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Think Simple: How Smart Leaders Defeat Complexity Hardcover – June 7, 2016
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“Steve Jobs’s favorite communicator has created a must-read manual for anyone interested in simplifying their way to success. Ken Segall gathers the best advice from industries and leaders around the globe, and combines it with his own experience on a rocket ride with Apple from life support to world domination.”
—Steve Hayden, Vice Chairman, Ogilvy & Mather (Retired)
“Ken Segall shows how simplicity in a product requires simplicity as embodied in the company that makes the product. He explains, with countless examples, that when a company's mission, vision, and values embrace simplicity, the result is a successful company that can produce higher quality outcomes with less bureaucracy and mediocrity."
—John Maeda, Partner, Kleiner Perkins Caufield & Byers and author of The Laws of Simplicity
"How do you appeal to customers when the competition can do virtually the same job? Having the right answer to this question is a matter of brand life or death. Fortunately for us, Segall's practical book gives us exactly the insights we need to succeed in a complicated world."
—Nir Eyal, author of Hooked
“Think Simple is, well, simply stunning! Almost every company makes almost everything unnecessarily complicated and complex and, eventually, bad stuff happens. Segall shows you – step-by-step - how to avoid having this happen to you and your business. An absolutely brilliant book. I endorse every word.”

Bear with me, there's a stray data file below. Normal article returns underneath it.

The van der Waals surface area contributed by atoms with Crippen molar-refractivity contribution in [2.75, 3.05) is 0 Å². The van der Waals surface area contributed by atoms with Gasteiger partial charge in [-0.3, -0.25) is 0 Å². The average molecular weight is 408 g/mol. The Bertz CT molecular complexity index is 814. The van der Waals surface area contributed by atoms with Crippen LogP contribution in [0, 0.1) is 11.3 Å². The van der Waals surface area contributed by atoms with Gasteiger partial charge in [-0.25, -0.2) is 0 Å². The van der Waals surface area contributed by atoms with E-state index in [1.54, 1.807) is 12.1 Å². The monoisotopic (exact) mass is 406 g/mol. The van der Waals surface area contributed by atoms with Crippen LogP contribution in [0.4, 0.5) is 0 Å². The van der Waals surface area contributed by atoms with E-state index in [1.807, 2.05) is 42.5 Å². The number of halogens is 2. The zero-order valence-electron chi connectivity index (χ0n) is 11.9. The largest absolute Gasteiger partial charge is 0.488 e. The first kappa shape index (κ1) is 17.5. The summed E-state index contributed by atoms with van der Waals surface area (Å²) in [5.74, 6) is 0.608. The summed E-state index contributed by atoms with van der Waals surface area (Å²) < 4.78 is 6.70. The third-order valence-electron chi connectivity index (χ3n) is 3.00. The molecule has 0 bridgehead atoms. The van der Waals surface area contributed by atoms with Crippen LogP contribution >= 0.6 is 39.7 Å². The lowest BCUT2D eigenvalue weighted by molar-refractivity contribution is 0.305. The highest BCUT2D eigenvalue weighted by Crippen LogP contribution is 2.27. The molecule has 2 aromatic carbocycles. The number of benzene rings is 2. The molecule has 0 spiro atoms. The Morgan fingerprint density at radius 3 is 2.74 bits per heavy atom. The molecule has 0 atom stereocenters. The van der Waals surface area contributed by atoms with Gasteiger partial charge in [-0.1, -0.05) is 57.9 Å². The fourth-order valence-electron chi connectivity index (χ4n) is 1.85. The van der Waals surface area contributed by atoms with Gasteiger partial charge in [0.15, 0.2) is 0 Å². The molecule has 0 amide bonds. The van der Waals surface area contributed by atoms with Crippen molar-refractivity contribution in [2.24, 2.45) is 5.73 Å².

—Jason Jennings, author of The Reinventors, Think BIG-Act Small and The High Speed Company
About the Author
Ken Segall is the author of the New York Times bestseller Insanely Simple. Working with Steve Jobs as his ad agency creative director for twelve years spanning NeXT and Apple, he led the team behind Apple's legendary Think different campaign, and set Apple down the i-way by naming the iMac. Segall has also served as agency global creative director for IBM, Intel, Dell, and BMW. He is an international speaker on the power of simplicity, and frequently appears on cable and Internet news for his marketing insights.
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I am a big fan of the One Thing and the 80/20 Rule, so I got this book hoping to get some simple tips on staying focused and lean and mean.
The book was somewhat interesting but, ironically, I thought it was really too long and drawn out for the small entrepreneur ... or at least I didn't have the patience to read the whole thing and apply it... I wish it had been simpler with maybe a quick start guide or something...
On the other hand, since the company leaders Mr. Segall interviewed for this book aren’t nearly as popular as Apple’s, we’re trusting blindly that they’re good blueprints of simplicity. It’s one thing to learn the secrets of the most iconic company of our day. It’s another to trust that the leaders of Hyundai Card or an Australian real estate company are equally appropriate role models.
This book is less about breaking new ground not already covered, and more about adding a little more nuance to the same ideas.